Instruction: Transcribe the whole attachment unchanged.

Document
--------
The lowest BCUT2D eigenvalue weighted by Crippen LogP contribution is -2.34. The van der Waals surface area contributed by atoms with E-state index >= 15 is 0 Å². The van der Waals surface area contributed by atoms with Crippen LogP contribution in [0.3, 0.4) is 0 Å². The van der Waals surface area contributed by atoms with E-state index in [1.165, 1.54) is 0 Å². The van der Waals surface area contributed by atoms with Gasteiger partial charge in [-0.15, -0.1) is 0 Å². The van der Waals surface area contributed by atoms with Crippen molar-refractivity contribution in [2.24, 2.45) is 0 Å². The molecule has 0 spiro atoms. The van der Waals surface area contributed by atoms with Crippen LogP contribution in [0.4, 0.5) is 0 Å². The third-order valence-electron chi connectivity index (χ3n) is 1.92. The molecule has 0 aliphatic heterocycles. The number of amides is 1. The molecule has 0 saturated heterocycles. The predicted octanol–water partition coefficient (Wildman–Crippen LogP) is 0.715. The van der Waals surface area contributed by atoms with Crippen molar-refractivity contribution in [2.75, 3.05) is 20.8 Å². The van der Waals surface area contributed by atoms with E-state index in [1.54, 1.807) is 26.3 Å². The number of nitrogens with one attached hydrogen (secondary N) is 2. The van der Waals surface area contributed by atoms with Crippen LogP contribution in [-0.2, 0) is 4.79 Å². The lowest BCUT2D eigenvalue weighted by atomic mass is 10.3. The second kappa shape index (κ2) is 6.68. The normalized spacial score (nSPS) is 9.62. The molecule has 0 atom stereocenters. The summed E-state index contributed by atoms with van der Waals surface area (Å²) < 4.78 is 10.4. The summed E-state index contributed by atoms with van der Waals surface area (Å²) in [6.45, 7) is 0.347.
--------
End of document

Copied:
The lowest BCUT2D eigenvalue weighted by Crippen LogP contribution is -2.34. The van der Waals surface area contributed by atoms with E-state index >= 15 is 0 Å². The van der Waals surface area contributed by atoms with Crippen LogP contribution in [0.3, 0.4) is 0 Å². The van der Waals surface area contributed by atoms with E-state index in [1.165, 1.54) is 0 Å². The van der Waals surface area contributed by atoms with Gasteiger partial charge in [-0.15, -0.1) is 0 Å². The van der Waals surface area contributed by atoms with Crippen molar-refractivity contribution in [2.24, 2.45) is 0 Å². The molecule has 0 spiro atoms. The van der Waals surface area contributed by atoms with Crippen LogP contribution in [0.4, 0.5) is 0 Å². The third-order valence-electron chi connectivity index (χ3n) is 1.92. The molecule has 0 aliphatic heterocycles. The number of amides is 1. The molecule has 0 saturated heterocycles. The predicted octanol–water partition coefficient (Wildman–Crippen LogP) is 0.715. The van der Waals surface area contributed by atoms with Crippen molar-refractivity contribution in [2.75, 3.05) is 20.8 Å². The van der Waals surface area contributed by atoms with E-state index in [1.54, 1.807) is 26.3 Å². The number of nitrogens with one attached hydrogen (secondary N) is 2. The van der Waals surface area contributed by atoms with Crippen LogP contribution in [-0.2, 0) is 4.79 Å². The lowest BCUT2D eigenvalue weighted by atomic mass is 10.3. The second kappa shape index (κ2) is 6.68. The normalized spacial score (nSPS) is 9.62. The molecule has 0 atom stereocenters. The summed E-state index contributed by atoms with van der Waals surface area (Å²) < 4.78 is 10.4. The summed E-state index contributed by atoms with van der Waals surface area (Å²) in [6.45, 7) is 0.347.